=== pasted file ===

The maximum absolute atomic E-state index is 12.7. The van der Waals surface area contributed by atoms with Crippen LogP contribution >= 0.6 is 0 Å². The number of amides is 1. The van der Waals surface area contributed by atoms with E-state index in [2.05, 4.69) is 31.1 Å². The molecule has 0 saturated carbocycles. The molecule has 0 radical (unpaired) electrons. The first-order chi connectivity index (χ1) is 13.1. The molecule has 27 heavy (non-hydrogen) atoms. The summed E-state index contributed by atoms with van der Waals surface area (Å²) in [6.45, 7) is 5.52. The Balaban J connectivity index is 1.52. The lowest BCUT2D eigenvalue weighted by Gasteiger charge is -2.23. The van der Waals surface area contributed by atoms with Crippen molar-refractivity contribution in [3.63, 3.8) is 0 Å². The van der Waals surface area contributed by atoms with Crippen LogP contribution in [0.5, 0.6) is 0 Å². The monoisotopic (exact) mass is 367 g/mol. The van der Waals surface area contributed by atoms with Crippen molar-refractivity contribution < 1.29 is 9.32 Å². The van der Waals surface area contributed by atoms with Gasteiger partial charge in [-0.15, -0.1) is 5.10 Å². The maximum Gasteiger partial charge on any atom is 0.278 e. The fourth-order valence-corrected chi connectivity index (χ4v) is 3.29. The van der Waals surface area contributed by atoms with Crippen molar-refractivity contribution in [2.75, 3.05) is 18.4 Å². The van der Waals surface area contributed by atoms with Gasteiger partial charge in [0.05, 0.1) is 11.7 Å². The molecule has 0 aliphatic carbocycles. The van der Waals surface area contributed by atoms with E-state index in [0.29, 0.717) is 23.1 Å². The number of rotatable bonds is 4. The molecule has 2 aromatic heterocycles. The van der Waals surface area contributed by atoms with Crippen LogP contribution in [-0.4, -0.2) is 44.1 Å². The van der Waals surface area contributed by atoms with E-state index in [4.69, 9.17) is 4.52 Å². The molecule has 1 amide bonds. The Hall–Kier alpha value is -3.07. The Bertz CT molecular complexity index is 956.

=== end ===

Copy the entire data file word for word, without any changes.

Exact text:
The maximum absolute atomic E-state index is 12.7. The van der Waals surface area contributed by atoms with Crippen LogP contribution >= 0.6 is 0 Å². The number of amides is 1. The van der Waals surface area contributed by atoms with E-state index in [2.05, 4.69) is 31.1 Å². The molecule has 0 saturated carbocycles. The molecule has 0 radical (unpaired) electrons. The first-order chi connectivity index (χ1) is 13.1. The molecule has 27 heavy (non-hydrogen) atoms. The summed E-state index contributed by atoms with van der Waals surface area (Å²) in [6.45, 7) is 5.52. The Balaban J connectivity index is 1.52. The lowest BCUT2D eigenvalue weighted by Gasteiger charge is -2.23. The van der Waals surface area contributed by atoms with Crippen molar-refractivity contribution in [3.63, 3.8) is 0 Å². The van der Waals surface area contributed by atoms with Crippen LogP contribution in [0.5, 0.6) is 0 Å². The monoisotopic (exact) mass is 367 g/mol. The van der Waals surface area contributed by atoms with Crippen molar-refractivity contribution < 1.29 is 9.32 Å². The van der Waals surface area contributed by atoms with Gasteiger partial charge in [-0.15, -0.1) is 5.10 Å². The maximum Gasteiger partial charge on any atom is 0.278 e. The fourth-order valence-corrected chi connectivity index (χ4v) is 3.29. The van der Waals surface area contributed by atoms with Crippen molar-refractivity contribution in [2.75, 3.05) is 18.4 Å². The van der Waals surface area contributed by atoms with Gasteiger partial charge in [0.05, 0.1) is 11.7 Å². The molecule has 0 aliphatic carbocycles. The van der Waals surface area contributed by atoms with E-state index in [0.29, 0.717) is 23.1 Å². The number of rotatable bonds is 4. The molecule has 2 aromatic heterocycles. The van der Waals surface area contributed by atoms with Crippen LogP contribution in [-0.4, -0.2) is 44.1 Å². The van der Waals surface area contributed by atoms with E-state index in [4.69, 9.17) is 4.52 Å². The molecule has 1 amide bonds. The Hall–Kier alpha value is -3.07. The Bertz CT molecular complexity index is 956.